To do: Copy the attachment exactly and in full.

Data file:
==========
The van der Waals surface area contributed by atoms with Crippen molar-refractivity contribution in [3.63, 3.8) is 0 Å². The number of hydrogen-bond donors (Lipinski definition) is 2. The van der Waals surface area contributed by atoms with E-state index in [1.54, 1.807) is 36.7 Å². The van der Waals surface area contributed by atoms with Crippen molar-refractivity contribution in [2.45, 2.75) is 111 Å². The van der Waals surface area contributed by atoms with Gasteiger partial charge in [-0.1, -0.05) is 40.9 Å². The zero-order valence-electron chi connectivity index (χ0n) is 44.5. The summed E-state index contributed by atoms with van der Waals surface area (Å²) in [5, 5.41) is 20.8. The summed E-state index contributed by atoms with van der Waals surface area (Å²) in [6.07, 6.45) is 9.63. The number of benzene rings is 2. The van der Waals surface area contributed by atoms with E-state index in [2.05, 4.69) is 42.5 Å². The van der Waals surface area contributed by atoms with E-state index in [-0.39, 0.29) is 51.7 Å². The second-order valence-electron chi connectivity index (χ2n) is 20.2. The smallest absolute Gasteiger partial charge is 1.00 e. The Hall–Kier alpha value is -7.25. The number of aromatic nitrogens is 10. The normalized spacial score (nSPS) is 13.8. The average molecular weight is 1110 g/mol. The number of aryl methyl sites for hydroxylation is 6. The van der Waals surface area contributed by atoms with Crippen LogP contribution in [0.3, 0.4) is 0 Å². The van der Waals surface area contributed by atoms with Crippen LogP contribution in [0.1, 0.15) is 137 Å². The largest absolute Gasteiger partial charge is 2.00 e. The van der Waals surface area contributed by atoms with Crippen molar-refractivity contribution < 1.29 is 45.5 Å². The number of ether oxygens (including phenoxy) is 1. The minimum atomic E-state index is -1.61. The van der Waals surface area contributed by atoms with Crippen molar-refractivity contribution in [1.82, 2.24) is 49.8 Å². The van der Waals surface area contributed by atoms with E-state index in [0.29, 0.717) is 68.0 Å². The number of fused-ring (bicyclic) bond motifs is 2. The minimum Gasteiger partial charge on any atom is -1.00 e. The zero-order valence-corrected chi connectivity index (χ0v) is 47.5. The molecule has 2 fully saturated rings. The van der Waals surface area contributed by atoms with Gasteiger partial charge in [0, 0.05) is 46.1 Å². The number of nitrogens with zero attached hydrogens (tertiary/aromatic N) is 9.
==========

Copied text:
The van der Waals surface area contributed by atoms with Crippen molar-refractivity contribution in [3.63, 3.8) is 0 Å². The number of hydrogen-bond donors (Lipinski definition) is 2. The van der Waals surface area contributed by atoms with E-state index in [1.54, 1.807) is 36.7 Å². The van der Waals surface area contributed by atoms with Crippen molar-refractivity contribution in [2.45, 2.75) is 111 Å². The van der Waals surface area contributed by atoms with Gasteiger partial charge in [-0.1, -0.05) is 40.9 Å². The zero-order valence-electron chi connectivity index (χ0n) is 44.5. The summed E-state index contributed by atoms with van der Waals surface area (Å²) in [5, 5.41) is 20.8. The summed E-state index contributed by atoms with van der Waals surface area (Å²) in [6.07, 6.45) is 9.63. The number of benzene rings is 2. The van der Waals surface area contributed by atoms with E-state index in [2.05, 4.69) is 42.5 Å². The van der Waals surface area contributed by atoms with E-state index in [-0.39, 0.29) is 51.7 Å². The second-order valence-electron chi connectivity index (χ2n) is 20.2. The smallest absolute Gasteiger partial charge is 1.00 e. The Hall–Kier alpha value is -7.25. The number of aromatic nitrogens is 10. The normalized spacial score (nSPS) is 13.8. The average molecular weight is 1110 g/mol. The number of aryl methyl sites for hydroxylation is 6. The van der Waals surface area contributed by atoms with Crippen LogP contribution in [0.3, 0.4) is 0 Å². The van der Waals surface area contributed by atoms with Crippen LogP contribution in [0.1, 0.15) is 137 Å². The largest absolute Gasteiger partial charge is 2.00 e. The van der Waals surface area contributed by atoms with Crippen molar-refractivity contribution < 1.29 is 45.5 Å². The number of ether oxygens (including phenoxy) is 1. The minimum atomic E-state index is -1.61. The van der Waals surface area contributed by atoms with Crippen molar-refractivity contribution in [1.82, 2.24) is 49.8 Å². The van der Waals surface area contributed by atoms with E-state index in [0.29, 0.717) is 68.0 Å². The number of fused-ring (bicyclic) bond motifs is 2. The minimum Gasteiger partial charge on any atom is -1.00 e. The zero-order valence-corrected chi connectivity index (χ0v) is 47.5. The molecule has 2 fully saturated rings. The van der Waals surface area contributed by atoms with Gasteiger partial charge in [0, 0.05) is 46.1 Å². The number of nitrogens with zero attached hydrogens (tertiary/aromatic N) is 9.